Long-term follow-up of a phase III intergroup study of cisplatin alone or in combination with methotrexate, vinblastine, and doxorubicin in patients with metastatic urothelial carcinoma: A cooperative group study

Scott B. Saxman, Kathleen J. Propert, Lawrence Einhorn, E. David Crawford, Ian Tannock, Derek Raghavan, Patrick Loehrer, Donald Trump

Research output: Contribution to journalArticle

440 Citations (Scopus)

Abstract

Purpose: A previously reported randomized intergroup trial demonstrated that combination chemotherapy with methotrexate, vinblastine, doxorubicin, and cisplatin (M-VAC) was superior to single-agent cisplatin in patients with advanced urothelial carcinoma. We conducted a long-term analysis of patients included in the intergroup trial to examine factors associated with long-term survival. Patients and Methods: Two-hundred fifty-five assessable patients with urothelial carcinoma were randomized to receive either single- agent cisplatin (70 mg/m2 on day 1) or combination chemotherapy with methotrexate (30 mg/m2 on days 1, 15, and 22), vinblastine (3 mg/m2 on days 2, 15, and 22), doxorubicin (30 mg/m2 on day 2), and cisplatin (70 mg/m2 on day 2). Courses were repeated every 28 days. The association between patient characteristics and survival was assessed using Cox proportional hazards models. Results: With long-term follow-up evaluation, survival in the M-VAC arm continues to be superior to cisplatin (P = .00015, log-rank test). Predictors of survival include performance status, histology, and the presence of liver or bone metastasis. Only 3.7% of the patients randomized to M-VAC are alive and continuously disease-free at 6 years. Conclusion: Long-term follow-up evaluation of the intergroup trial confirms that M-VAC is superior to single-agent cisplatin in patients with advanced urothelial carcinoma; however, durable progression-free survival is rare. Patients with non-transitional-cell histology, poor performance status, and/or bone or visceral involvement fare poorly and are unlikely to benefit significantly from M-VAC chemotherapy.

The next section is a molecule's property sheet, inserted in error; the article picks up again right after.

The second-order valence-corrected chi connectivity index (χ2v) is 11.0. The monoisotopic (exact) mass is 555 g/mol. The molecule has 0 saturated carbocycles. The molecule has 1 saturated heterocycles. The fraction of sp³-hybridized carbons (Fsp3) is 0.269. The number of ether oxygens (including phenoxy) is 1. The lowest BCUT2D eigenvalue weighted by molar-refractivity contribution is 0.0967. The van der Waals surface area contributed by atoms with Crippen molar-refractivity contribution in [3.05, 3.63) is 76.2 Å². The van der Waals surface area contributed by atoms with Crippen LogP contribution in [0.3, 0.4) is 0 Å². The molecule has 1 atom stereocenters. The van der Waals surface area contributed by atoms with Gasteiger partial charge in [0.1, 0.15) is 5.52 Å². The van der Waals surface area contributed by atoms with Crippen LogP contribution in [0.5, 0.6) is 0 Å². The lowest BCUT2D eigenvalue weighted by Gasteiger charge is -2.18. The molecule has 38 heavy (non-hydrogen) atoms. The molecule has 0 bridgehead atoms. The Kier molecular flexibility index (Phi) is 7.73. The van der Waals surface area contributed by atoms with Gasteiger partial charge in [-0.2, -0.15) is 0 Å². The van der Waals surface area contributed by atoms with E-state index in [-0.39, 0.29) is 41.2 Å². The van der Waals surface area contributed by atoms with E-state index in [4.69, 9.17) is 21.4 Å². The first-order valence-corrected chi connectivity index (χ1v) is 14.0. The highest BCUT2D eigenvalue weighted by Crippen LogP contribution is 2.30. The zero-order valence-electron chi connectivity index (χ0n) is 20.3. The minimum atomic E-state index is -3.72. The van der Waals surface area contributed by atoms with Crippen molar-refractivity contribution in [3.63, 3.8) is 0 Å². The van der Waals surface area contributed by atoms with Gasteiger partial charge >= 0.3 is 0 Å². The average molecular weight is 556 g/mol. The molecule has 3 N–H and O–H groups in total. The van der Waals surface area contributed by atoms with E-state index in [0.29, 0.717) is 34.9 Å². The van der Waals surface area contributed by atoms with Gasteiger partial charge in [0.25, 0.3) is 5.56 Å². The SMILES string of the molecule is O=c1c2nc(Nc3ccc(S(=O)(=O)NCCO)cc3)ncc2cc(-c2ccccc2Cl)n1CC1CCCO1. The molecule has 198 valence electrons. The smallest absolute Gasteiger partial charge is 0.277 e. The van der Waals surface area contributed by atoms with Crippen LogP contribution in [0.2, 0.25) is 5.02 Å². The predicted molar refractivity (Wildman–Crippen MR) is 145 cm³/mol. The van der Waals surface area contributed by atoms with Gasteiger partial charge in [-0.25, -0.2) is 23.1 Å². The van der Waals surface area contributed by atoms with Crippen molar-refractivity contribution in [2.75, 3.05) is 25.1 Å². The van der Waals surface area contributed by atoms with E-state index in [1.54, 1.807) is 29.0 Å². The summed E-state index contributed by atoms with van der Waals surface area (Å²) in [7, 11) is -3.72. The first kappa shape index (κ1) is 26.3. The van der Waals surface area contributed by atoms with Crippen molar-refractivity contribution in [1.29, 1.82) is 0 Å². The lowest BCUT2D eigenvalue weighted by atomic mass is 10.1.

Original languageEnglish
Pages (from-to)2564-2569
Number of pages6
JournalJournal of Clinical Oncology
Volume15
Issue number7
StatePublished - Jul 1997

Fingerprint

Vinblastine
Methotrexate
Doxorubicin
Cisplatin
Carcinoma
Survival
Combination Drug Therapy
Histology
Bone and Bones
Proportional Hazards Models
Disease-Free Survival
Neoplasm Metastasis
Drug Therapy

ASJC Scopus subject areas

  • Cancer Research
  • Oncology

Cite this

Long-term follow-up of a phase III intergroup study of cisplatin alone or in combination with methotrexate, vinblastine, and doxorubicin in patients with metastatic urothelial carcinoma : A cooperative group study. / Saxman, Scott B.; Propert, Kathleen J.; Einhorn, Lawrence; Crawford, E. David; Tannock, Ian; Raghavan, Derek; Loehrer, Patrick; Trump, Donald.

In: Journal of Clinical Oncology, Vol. 15, No. 7, 07.1997, p. 2564-2569.

Research output: Contribution to journalArticle

@article{f46428fde4aa46b4a954b3162cdf3647,